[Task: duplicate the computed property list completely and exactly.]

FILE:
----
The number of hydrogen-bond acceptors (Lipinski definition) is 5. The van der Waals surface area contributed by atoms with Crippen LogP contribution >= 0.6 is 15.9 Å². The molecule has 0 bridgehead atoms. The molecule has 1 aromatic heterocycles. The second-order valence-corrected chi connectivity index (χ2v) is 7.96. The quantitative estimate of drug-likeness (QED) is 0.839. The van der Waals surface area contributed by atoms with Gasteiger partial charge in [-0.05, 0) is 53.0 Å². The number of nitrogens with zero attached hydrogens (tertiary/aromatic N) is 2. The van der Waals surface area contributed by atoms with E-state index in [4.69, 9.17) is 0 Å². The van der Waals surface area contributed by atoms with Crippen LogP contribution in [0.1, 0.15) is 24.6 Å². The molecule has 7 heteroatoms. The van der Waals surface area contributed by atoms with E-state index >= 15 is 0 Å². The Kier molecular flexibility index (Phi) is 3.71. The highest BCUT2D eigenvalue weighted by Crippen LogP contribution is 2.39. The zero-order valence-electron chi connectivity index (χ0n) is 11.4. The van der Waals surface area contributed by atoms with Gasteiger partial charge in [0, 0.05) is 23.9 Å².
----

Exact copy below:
The number of hydrogen-bond acceptors (Lipinski definition) is 5. The van der Waals surface area contributed by atoms with Crippen LogP contribution >= 0.6 is 15.9 Å². The molecule has 0 bridgehead atoms. The molecule has 1 aromatic heterocycles. The second-order valence-corrected chi connectivity index (χ2v) is 7.96. The quantitative estimate of drug-likeness (QED) is 0.839. The van der Waals surface area contributed by atoms with Gasteiger partial charge in [-0.05, 0) is 53.0 Å². The number of nitrogens with zero attached hydrogens (tertiary/aromatic N) is 2. The van der Waals surface area contributed by atoms with E-state index in [4.69, 9.17) is 0 Å². The van der Waals surface area contributed by atoms with Crippen LogP contribution in [0.1, 0.15) is 24.6 Å². The molecule has 7 heteroatoms. The van der Waals surface area contributed by atoms with E-state index >= 15 is 0 Å². The Kier molecular flexibility index (Phi) is 3.71. The highest BCUT2D eigenvalue weighted by Crippen LogP contribution is 2.39. The zero-order valence-electron chi connectivity index (χ0n) is 11.4. The van der Waals surface area contributed by atoms with Gasteiger partial charge in [0, 0.05) is 23.9 Å².